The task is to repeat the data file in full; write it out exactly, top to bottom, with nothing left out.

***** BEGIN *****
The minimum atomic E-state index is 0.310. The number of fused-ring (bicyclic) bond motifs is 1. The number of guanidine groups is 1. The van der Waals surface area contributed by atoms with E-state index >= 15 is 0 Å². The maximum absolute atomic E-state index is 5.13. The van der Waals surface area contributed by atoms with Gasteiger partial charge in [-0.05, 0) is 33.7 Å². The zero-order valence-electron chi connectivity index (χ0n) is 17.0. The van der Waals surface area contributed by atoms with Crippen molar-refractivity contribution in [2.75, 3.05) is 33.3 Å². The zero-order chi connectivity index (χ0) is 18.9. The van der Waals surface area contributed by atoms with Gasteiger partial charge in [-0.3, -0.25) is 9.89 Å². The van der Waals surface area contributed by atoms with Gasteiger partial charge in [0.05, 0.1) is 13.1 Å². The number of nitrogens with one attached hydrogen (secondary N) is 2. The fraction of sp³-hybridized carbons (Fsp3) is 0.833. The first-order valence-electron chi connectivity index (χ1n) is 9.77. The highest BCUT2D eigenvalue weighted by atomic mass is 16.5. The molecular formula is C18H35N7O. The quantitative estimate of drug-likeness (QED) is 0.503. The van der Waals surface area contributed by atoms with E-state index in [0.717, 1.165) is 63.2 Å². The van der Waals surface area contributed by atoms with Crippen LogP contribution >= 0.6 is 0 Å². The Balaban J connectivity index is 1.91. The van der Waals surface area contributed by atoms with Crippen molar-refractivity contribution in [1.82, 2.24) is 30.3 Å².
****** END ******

The minimum atomic E-state index is 0.310. The number of fused-ring (bicyclic) bond motifs is 1. The number of guanidine groups is 1. The van der Waals surface area contributed by atoms with E-state index >= 15 is 0 Å². The maximum absolute atomic E-state index is 5.13. The van der Waals surface area contributed by atoms with Gasteiger partial charge in [-0.05, 0) is 33.7 Å². The zero-order valence-electron chi connectivity index (χ0n) is 17.0. The van der Waals surface area contributed by atoms with Crippen molar-refractivity contribution in [2.75, 3.05) is 33.3 Å². The zero-order chi connectivity index (χ0) is 18.9. The van der Waals surface area contributed by atoms with Gasteiger partial charge in [-0.3, -0.25) is 9.89 Å². The van der Waals surface area contributed by atoms with Gasteiger partial charge in [0.05, 0.1) is 13.1 Å². The number of nitrogens with one attached hydrogen (secondary N) is 2. The fraction of sp³-hybridized carbons (Fsp3) is 0.833. The first-order valence-electron chi connectivity index (χ1n) is 9.77. The highest BCUT2D eigenvalue weighted by atomic mass is 16.5. The molecular formula is C18H35N7O. The quantitative estimate of drug-likeness (QED) is 0.503. The van der Waals surface area contributed by atoms with E-state index in [0.717, 1.165) is 63.2 Å². The van der Waals surface area contributed by atoms with Crippen LogP contribution >= 0.6 is 0 Å². The Balaban J connectivity index is 1.91. The van der Waals surface area contributed by atoms with Crippen molar-refractivity contribution in [1.82, 2.24) is 30.3 Å².